Our 9-year-old daughter has always been a sensitive child but lately she has become an overly emotional child. Almost anything that is said to her now is followed by floods of tears and sometimes angry outbursts.
There are a myriad reasons why children respond in this overly emotional manner and it’s sometimes tricky for parents to pinpoint the source. Is it simply her being over dramatic as children of this age sometimes can be, or does the problem run far deeper and is more complex? Will she grow out of it, or is this the start of something that could get worse? I’m sure these are all questions that you’ve been asking yourself, but how do you go about finding the answers?
Two approaches spring to mind — observation and communication. I often ask parents I work with to keep a behaviour diary. This involves a period of standing back and observing what is going on. It’s a great way to create a whole picture and can be so helpful in gaining a sense of objectivity about a situation that is really testing your patience. As parents we often get caught up in the moment and we all know that kids sometimes seem to have this innate ability to know what buttons to press when it comes to getting our attention. Keeping a diary for a while and noting down exactly when these outbursts occur and what provokes them can help you to identify patterns and triggers.
It’s not just about the child either. Noting down how you respond (in terms of behaviour and emotions) can also reveal a great deal in terms of how these outbursts are playing out. Parents and children often get stuck in patterns of behaviour and sometimes just changing how you respond in difficult or confrontational situations can help to transform the child’s behaviour.
Finding out how things are going at school, how things are going in her friendship groups and finding out whether anything has happened to unsettle her is going to be important when getting to the bottom of what’s going on. What seems like a minor issue to adults can often cause major upset to a child, so this is where communication is going to be paramount. The temptation is often to try and talk in the throes of confrontation or when she’s crying — avoid this as it’s not the best time. Instead chat to her when she’s calm and seems relaxed.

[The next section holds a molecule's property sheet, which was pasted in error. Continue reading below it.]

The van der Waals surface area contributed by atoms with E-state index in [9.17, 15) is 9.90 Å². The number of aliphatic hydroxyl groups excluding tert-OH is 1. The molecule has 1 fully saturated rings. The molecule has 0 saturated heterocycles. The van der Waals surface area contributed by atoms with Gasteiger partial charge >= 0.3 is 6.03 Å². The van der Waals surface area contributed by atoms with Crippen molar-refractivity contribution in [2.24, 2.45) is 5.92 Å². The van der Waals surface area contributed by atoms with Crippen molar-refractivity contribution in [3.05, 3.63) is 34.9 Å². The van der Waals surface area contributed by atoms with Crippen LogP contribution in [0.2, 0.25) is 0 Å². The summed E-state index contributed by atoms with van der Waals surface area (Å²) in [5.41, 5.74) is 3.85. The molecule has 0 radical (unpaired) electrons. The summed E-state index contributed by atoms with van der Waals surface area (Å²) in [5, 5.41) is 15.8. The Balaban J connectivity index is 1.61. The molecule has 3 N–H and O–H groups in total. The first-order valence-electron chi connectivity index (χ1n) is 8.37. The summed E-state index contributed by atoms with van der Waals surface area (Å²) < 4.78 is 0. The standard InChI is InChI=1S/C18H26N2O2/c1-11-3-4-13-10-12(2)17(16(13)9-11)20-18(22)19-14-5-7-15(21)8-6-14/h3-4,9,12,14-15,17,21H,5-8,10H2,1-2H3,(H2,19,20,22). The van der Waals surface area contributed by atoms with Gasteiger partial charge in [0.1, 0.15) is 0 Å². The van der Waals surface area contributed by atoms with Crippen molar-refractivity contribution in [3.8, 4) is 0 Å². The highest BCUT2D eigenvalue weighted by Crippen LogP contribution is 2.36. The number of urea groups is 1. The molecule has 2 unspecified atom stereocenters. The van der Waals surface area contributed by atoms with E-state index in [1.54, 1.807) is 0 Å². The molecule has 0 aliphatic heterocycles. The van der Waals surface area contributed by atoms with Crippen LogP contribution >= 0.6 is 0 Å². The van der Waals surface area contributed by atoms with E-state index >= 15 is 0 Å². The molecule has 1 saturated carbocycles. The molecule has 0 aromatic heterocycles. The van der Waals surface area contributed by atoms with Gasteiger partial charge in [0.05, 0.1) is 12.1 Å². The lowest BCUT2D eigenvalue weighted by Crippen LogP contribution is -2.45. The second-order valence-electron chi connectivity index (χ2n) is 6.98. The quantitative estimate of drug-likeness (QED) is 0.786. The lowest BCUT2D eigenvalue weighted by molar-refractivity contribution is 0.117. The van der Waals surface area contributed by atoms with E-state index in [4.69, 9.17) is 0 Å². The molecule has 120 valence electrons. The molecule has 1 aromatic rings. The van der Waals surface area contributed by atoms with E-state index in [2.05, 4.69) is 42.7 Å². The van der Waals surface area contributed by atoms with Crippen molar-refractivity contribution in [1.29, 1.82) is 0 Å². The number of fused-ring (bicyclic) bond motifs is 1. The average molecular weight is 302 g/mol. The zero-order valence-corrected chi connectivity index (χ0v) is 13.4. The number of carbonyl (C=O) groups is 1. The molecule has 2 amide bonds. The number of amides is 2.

Try to keep it light and positive — but point out that you’ve noticed she sometimes seems to get very upset and you wanted to understand why. You don’t mention any sibling, but if she does have siblings who are younger, it might be worth considering if her feelings are connected to this. Nine can be a difficult age — in-between the innocence of early childhood and the growing independence of the teenage years and this can lead to a real sense of insecurity in some children.
Dissolving into frequent tears at this age may also be a sign that her physical maturity is beginning to outstrip her emotional maturity. It could be the case that she hasn’t quite developed the skills to regulate her emotions and you can help her with this.
Also read: How to deal with a lying child
Once you’ve discovered the feelings behind what triggers the tears, help her to plan new responses. Teach her how to stay calm and give her a strategy to cope with potential upsets that you can foresee might happen. Some children need to be taught these things explicitly and doing so will build her confidence and resilience and also strengthen the bond between you.
Russell Hemmings is a Dubai-based lifecoach and hypnotherapist. Got a problem? Our fantastic panel of renowned experts is available to answer all your questions related to fashion, well-being, nutrition, finance and hypnotherapy. Email your queries to firstname.lastname@example.org.